In other words, it's not the idealism itself I have a problem with, but the way that idealism was expressed in certain instaces. It isn't cynical to point out that certain situations are incredibly complicated, and that simplifying them can lead to some...questionable implications.

I won't go into the details here for spoiler reasons, but let's just say that, if the Ishvalans were a real ethnic minority instead of a fictional proxy, I think the Unfortunate Implications would be a lot more obvious to a lot more people. If you don't agree, that's fine -- but undermining my feelings, or dismissing them outright, is a really gross thing for you to do.

Why do you read any criticism of the manga as grounds to launch into a rant about how it's better than the first anime series? If the only response you have to criticism of one thing is to point to another thing and insist it was worse -- especially when said criticism was kept purposefully vague for the sake of avoiding spoilers -- it really makes your position look weak.

Edited to remove the discussion of the FMA1 stuff. It's not relevant, and I shouldn't have indulged that nonsense.


Last edited by amarielah on Thu Jun 06, 2013 7:06 pm; edited 6 times in total
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zawa113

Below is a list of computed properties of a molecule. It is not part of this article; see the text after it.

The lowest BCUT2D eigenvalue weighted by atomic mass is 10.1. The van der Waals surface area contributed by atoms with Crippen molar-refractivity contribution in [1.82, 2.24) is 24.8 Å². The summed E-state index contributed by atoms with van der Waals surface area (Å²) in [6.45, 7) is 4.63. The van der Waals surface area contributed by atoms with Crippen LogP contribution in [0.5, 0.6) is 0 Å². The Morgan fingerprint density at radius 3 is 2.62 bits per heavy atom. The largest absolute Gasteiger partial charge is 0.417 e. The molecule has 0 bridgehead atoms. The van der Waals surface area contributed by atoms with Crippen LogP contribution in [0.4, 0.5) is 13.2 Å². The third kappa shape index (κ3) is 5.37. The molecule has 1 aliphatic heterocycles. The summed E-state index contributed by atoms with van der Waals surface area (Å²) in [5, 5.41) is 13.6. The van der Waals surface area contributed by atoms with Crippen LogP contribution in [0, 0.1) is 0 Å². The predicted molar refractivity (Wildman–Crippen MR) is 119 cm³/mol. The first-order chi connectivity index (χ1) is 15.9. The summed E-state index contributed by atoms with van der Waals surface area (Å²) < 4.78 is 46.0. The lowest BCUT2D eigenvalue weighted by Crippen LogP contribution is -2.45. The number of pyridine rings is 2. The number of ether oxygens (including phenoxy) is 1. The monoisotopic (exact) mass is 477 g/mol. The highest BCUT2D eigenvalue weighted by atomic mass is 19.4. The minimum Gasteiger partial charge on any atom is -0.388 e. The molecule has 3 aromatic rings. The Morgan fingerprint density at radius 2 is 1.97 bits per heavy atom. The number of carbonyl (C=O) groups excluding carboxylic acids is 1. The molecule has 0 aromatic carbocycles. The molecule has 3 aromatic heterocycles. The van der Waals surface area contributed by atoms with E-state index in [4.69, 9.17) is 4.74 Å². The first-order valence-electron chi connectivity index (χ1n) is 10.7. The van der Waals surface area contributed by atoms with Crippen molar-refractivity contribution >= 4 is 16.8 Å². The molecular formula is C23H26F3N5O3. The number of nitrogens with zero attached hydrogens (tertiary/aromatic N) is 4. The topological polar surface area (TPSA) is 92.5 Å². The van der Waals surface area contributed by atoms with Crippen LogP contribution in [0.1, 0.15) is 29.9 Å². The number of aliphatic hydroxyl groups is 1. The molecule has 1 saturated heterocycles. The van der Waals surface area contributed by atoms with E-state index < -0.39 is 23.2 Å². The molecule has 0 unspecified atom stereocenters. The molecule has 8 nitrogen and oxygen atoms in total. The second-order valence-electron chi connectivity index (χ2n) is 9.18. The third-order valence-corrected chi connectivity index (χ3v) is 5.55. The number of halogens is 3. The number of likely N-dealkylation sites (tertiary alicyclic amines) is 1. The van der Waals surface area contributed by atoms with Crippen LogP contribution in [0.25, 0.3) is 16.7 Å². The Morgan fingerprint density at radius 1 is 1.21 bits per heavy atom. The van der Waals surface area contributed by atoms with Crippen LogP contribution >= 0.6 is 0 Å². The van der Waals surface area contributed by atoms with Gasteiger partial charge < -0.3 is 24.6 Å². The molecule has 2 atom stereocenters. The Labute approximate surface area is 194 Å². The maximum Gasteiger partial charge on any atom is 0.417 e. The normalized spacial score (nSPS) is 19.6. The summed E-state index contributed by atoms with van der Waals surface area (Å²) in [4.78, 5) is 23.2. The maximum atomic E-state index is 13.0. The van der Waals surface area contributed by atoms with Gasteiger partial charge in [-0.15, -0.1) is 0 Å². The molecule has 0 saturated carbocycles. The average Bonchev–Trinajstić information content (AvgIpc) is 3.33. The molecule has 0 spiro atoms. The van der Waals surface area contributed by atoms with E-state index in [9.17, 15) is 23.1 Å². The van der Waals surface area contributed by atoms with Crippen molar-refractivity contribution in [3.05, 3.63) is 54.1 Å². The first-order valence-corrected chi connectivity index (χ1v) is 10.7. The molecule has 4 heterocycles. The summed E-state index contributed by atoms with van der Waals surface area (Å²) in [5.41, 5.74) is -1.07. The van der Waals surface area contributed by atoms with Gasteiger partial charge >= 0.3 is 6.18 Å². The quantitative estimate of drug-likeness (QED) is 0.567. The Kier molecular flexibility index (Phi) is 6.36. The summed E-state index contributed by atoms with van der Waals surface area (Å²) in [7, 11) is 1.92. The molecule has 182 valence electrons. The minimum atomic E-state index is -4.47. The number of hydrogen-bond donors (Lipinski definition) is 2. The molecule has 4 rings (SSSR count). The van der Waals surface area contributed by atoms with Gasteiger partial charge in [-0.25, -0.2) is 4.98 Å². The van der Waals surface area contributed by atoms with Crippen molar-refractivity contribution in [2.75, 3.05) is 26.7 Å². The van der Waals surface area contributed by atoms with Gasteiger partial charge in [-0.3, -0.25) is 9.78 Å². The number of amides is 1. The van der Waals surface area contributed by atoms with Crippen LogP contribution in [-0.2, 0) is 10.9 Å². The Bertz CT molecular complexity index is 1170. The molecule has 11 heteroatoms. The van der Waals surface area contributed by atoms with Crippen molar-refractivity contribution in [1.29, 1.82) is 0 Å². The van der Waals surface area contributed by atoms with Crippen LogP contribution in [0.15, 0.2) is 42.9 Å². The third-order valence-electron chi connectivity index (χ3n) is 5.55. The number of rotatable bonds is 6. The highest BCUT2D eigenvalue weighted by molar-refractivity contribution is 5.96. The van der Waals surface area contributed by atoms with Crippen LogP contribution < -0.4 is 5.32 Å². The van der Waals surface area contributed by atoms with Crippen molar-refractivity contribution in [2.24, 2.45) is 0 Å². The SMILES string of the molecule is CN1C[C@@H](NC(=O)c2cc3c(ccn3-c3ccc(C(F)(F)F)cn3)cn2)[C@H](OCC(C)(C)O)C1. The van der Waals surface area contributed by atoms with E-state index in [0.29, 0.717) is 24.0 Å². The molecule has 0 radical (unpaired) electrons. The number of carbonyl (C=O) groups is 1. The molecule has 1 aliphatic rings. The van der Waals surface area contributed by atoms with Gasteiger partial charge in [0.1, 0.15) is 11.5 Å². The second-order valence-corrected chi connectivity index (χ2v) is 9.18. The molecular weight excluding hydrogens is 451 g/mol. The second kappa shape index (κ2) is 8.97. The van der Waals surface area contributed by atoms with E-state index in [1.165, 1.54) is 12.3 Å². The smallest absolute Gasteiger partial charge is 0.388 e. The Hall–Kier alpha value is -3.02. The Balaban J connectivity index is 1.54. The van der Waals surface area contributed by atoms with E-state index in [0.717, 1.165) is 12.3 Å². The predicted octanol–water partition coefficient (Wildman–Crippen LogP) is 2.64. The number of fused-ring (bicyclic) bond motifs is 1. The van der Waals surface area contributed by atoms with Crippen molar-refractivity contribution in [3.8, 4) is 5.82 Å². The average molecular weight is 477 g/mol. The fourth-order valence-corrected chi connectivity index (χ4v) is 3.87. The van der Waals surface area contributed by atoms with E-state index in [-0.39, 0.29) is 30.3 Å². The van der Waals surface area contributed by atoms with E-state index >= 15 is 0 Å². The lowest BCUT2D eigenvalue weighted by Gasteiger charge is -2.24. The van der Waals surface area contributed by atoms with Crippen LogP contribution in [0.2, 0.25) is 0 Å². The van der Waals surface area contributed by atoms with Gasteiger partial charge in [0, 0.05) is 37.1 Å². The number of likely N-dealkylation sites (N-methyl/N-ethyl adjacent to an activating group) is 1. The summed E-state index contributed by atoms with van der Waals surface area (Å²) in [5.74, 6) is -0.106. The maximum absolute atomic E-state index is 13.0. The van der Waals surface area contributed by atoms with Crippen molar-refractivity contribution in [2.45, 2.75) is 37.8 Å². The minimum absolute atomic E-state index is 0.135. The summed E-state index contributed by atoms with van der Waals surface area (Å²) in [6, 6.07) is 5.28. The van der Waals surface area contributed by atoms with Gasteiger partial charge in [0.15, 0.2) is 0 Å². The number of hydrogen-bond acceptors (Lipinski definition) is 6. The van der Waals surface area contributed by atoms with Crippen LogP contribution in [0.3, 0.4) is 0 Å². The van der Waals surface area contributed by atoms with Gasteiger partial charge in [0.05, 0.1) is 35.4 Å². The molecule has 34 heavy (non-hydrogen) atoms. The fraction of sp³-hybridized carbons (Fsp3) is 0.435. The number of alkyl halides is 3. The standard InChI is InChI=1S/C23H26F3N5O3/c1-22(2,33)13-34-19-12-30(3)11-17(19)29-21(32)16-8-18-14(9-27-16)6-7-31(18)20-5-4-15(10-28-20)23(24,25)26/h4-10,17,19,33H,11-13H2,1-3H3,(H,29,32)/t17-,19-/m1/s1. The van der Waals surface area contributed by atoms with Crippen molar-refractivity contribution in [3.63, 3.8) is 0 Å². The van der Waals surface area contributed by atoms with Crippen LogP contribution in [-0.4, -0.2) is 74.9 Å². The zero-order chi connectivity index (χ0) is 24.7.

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PostPosted: Thu Jun 06, 2013 3:31 pm Reply with quote
I'm also in the "FMA was good, but not godly" camp. I probably finished the FMA manga maybe last winter (so early 2012ish)? I really enjoyed the first anime series, but for me, the manga was comparatively black and white, pardon the pun, with morality while I thought the 2003 anime was more grey and gray. I also thought the ending played it way too safe in regards to the main characters and I didn't quite feel that they had earned that ending. Too shonen tropey for me, left a bad taste in my mouth.

Then this past January (early 2013), I read Basara. And to me, FMA suddenly became a lesser Basara. Everything FMA tries to do, Basara does better, from action scenes, intense drama, rich memorable characters, the incredibly flawed people, political intrigue, to mass slaughtering of people (we only have two beheadings of children in the first volume. Though to be fair, I don't think it was quite genocide as everyone appears to be Japanese in this series, but more mass killings to prevent the rise of the Chosen One). It was also all easier to follow and more engrossing for me to boot. And I now realize that Basara is still turning around in my mind over and over because it was so incredible while FMA is stuck somewhere back there as "a decent shonen I read". There's really no comparison for me, and I hope FMA fans check out Basara if they're looking for something to read. Also, Jason mentions romance in FMA, but I honestly can't remember it. Basara's on the other hand, major story component (even if the scenario itself is pretty damn improbably unlikely, but I'm ok with it)

Just for the record, my two favorite shonen manga are Hikaru no Go (which is entirely about the characters) and Firefighter Daigo (which is pretty much all badass action, but it just does it so well!)